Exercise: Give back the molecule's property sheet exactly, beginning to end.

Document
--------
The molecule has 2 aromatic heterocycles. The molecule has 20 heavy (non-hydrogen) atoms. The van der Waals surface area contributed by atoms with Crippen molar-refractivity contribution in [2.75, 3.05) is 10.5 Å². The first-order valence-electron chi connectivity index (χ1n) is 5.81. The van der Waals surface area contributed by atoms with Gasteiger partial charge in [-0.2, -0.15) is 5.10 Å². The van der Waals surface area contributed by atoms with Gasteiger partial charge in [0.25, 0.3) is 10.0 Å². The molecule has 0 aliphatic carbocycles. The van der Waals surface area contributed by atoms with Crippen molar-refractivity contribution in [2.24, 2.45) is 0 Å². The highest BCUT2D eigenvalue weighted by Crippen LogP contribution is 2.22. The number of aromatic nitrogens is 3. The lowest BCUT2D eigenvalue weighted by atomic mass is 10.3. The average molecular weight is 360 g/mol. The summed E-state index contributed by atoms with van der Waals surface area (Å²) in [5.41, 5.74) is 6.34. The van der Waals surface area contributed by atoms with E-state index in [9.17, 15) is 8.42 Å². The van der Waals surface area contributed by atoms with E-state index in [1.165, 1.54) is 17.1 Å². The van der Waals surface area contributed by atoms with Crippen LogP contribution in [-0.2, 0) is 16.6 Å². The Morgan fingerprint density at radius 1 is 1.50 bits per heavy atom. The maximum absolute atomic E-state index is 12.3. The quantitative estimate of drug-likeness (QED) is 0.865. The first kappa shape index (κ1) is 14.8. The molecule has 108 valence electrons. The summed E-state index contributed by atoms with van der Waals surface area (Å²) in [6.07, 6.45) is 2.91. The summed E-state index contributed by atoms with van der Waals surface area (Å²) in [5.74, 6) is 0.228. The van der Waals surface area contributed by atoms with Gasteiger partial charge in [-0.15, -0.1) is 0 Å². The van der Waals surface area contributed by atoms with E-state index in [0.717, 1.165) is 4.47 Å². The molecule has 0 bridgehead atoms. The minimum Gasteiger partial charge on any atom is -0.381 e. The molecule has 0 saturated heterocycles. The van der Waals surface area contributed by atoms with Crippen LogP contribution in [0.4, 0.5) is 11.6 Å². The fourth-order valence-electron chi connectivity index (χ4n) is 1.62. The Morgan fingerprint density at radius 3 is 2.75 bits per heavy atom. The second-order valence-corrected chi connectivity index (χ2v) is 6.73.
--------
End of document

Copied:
The molecule has 2 aromatic heterocycles. The molecule has 20 heavy (non-hydrogen) atoms. The van der Waals surface area contributed by atoms with Crippen molar-refractivity contribution in [2.75, 3.05) is 10.5 Å². The first-order valence-electron chi connectivity index (χ1n) is 5.81. The van der Waals surface area contributed by atoms with Gasteiger partial charge in [-0.2, -0.15) is 5.10 Å². The van der Waals surface area contributed by atoms with Gasteiger partial charge in [0.25, 0.3) is 10.0 Å². The molecule has 0 aliphatic carbocycles. The van der Waals surface area contributed by atoms with Crippen molar-refractivity contribution in [2.24, 2.45) is 0 Å². The highest BCUT2D eigenvalue weighted by Crippen LogP contribution is 2.22. The number of aromatic nitrogens is 3. The lowest BCUT2D eigenvalue weighted by atomic mass is 10.3. The average molecular weight is 360 g/mol. The summed E-state index contributed by atoms with van der Waals surface area (Å²) in [5.41, 5.74) is 6.34. The van der Waals surface area contributed by atoms with E-state index in [9.17, 15) is 8.42 Å². The van der Waals surface area contributed by atoms with E-state index in [1.165, 1.54) is 17.1 Å². The van der Waals surface area contributed by atoms with Crippen LogP contribution in [-0.2, 0) is 16.6 Å². The Morgan fingerprint density at radius 1 is 1.50 bits per heavy atom. The maximum absolute atomic E-state index is 12.3. The quantitative estimate of drug-likeness (QED) is 0.865. The first kappa shape index (κ1) is 14.8. The molecule has 108 valence electrons. The summed E-state index contributed by atoms with van der Waals surface area (Å²) in [6.07, 6.45) is 2.91. The summed E-state index contributed by atoms with van der Waals surface area (Å²) in [5.74, 6) is 0.228. The van der Waals surface area contributed by atoms with Gasteiger partial charge in [-0.15, -0.1) is 0 Å². The van der Waals surface area contributed by atoms with E-state index in [0.717, 1.165) is 4.47 Å². The molecule has 0 bridgehead atoms. The minimum Gasteiger partial charge on any atom is -0.381 e. The molecule has 0 saturated heterocycles. The van der Waals surface area contributed by atoms with Crippen LogP contribution in [0.4, 0.5) is 11.6 Å². The fourth-order valence-electron chi connectivity index (χ4n) is 1.62. The Morgan fingerprint density at radius 3 is 2.75 bits per heavy atom. The second-order valence-corrected chi connectivity index (χ2v) is 6.73.